Green Dragon – Juliet Davenport

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Juliet Davenport – CEO Good Energy

In 1999, with environmental consultancy ESD, Juliet set up the company that would become Good Energy. She became CEO in 2000 and, following the first share offering in 2002, saw over 600 customers buying into her idea. That extra finance bought a wind farm in Delabole, Cornwall. In 2004 Good Energy joined the PLUS Market, leading to more share offers. Most of Good Energy’s shareholders are also customers.

The driving force
Juliet is an influential and powerful executive whose refusal to sit back and do nothing is an inspiration to us all. Her numerous awards and tributes, including an honorary doctorate for her contribution to renewable energy, point to tireless energy and determination to “create a blueprint that we can use for the UK to disrupt the existing systems from large generators and large suppliers to a wholly different way of doing things […] creating a large marketplace that can support local generators delivering to local customers”. But what of the woman herself? Assuming she finds the time, what does she do to relax?

In terms of likes, Juliet’s in the process of renovating her 400-year-old Cotswold house in the most eco-friendly way possible, as well as maintaining the surrounding land and wildflower meadows. She also looks after her daughter and her lurcher Patchy, cooks, gardens and rides a horse. The only two things she professes to dislike are travel and “not having enough time to do the above!”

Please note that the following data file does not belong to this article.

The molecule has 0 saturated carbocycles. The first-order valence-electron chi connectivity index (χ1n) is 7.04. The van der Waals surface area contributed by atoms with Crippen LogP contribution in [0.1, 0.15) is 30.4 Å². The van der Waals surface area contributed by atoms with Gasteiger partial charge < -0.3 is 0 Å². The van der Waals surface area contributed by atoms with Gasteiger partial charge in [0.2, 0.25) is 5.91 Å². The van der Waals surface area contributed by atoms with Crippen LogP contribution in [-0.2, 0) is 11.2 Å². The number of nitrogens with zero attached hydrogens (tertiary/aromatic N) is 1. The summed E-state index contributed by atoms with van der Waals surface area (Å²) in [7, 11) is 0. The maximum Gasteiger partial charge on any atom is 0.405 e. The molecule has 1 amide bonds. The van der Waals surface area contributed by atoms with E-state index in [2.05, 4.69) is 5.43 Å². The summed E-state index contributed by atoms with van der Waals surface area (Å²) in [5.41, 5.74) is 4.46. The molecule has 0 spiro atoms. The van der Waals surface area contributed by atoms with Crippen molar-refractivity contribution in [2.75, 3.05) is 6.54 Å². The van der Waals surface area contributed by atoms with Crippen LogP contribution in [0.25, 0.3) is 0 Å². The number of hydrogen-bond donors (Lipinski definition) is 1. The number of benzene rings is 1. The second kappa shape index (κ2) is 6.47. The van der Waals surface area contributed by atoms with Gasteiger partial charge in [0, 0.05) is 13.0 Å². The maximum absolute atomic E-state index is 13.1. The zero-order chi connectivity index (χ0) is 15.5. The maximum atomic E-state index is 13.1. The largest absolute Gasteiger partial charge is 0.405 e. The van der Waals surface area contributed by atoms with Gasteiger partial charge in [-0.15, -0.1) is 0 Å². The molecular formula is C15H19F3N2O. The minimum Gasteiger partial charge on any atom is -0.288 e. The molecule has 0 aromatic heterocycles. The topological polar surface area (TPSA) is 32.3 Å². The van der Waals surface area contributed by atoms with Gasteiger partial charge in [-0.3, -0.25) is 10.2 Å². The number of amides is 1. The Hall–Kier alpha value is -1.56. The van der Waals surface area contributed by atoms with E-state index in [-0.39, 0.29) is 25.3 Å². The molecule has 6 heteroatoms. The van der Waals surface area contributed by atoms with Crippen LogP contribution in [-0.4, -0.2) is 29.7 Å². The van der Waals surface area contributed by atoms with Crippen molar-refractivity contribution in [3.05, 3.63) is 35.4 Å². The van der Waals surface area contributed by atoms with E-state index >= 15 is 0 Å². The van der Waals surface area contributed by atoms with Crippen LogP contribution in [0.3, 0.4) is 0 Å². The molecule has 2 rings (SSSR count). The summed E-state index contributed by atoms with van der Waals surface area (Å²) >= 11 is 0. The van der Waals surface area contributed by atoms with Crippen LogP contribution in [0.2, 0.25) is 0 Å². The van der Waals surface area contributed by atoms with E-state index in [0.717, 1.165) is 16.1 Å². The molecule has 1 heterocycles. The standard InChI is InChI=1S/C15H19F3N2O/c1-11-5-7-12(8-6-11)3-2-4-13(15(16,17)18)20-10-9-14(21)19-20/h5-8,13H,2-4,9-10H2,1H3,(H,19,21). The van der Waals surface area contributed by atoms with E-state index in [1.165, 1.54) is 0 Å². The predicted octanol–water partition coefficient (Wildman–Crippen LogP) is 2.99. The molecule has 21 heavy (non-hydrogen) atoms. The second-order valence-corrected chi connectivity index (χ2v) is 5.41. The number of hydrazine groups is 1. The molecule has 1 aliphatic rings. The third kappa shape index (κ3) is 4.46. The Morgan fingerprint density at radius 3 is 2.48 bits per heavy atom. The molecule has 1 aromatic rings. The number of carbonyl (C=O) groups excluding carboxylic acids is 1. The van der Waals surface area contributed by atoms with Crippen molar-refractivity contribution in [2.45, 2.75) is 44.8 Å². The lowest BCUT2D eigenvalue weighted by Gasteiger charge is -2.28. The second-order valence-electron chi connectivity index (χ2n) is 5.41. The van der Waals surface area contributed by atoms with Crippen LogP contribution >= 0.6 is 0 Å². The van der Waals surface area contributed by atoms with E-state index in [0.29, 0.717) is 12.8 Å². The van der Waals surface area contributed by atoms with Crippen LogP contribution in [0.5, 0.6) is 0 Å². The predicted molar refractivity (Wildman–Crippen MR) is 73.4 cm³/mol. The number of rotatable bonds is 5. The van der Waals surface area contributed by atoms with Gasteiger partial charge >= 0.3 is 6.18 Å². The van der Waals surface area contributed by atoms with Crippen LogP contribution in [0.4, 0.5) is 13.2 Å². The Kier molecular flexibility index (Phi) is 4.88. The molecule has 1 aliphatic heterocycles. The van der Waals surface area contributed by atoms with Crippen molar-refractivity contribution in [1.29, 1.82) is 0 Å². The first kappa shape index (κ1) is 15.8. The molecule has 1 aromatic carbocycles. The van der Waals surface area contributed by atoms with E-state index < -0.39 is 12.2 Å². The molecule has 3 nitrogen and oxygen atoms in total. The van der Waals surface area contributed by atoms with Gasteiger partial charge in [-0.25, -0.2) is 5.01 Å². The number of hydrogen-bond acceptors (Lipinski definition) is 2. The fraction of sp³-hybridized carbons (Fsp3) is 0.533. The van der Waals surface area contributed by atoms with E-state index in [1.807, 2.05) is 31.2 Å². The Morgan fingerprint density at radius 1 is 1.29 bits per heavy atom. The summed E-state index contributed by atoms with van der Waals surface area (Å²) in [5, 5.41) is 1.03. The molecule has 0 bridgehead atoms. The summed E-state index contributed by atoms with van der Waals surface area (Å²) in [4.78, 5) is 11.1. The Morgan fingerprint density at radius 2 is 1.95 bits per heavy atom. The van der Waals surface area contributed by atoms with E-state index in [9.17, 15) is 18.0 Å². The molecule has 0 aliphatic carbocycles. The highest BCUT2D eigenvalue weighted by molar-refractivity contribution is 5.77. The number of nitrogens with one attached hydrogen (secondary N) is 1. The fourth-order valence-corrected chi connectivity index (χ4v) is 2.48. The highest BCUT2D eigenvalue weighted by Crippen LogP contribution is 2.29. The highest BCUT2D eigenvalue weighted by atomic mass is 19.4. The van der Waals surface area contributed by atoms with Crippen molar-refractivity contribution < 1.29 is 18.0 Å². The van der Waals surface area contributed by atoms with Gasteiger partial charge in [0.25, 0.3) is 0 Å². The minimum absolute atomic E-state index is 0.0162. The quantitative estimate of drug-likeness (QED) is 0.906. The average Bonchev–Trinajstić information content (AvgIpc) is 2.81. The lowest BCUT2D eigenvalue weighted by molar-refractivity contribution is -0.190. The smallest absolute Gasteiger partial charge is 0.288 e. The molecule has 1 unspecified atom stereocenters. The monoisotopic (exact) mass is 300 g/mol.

The future
So how does Juliet see the world shaping up? Well, her company has developed a pathway, built around a home-grown energy movement, which demonstrates how the UK can become 100 percent renewable by 2050. Juliet believes that locally and independently produced energy is better for the UK’s future energy security as well as for cutting our carbon emissions. She’s also in favour of simplifying things; once people understand energy they value it more and use it less.

In terms of shifting patterns in market demand, Juliet considers the Feed-in Tariff to be fantastic news. It moves control away from a handful of big energy firms to a market where power is generated and delivered locally – empowering individuals, communities and small-scale generators.

So how else does Juliet see herself standing out from mainstream thought? “Working in the energy sector, I’ve seen that our industry lacks women in top-level roles. What I find is that women can often have very different natural skills and abilities to men as well as different ways of resolving conflict, which can very much complement and enhance business. It seems that a lot of time in the energy industry is spent trying to protect the status quo; but in fact there are so many opportunities in a low carbon energy sector that there is space for everyone to develop. I think more women in senior positions could help this, and make the whole industry more forward thinking.”

And finally …
Having already put her money where her mouth is, Juliet’s advice to others is: “Use less, generate more, and buy 100 percent renewable. Together we do this.”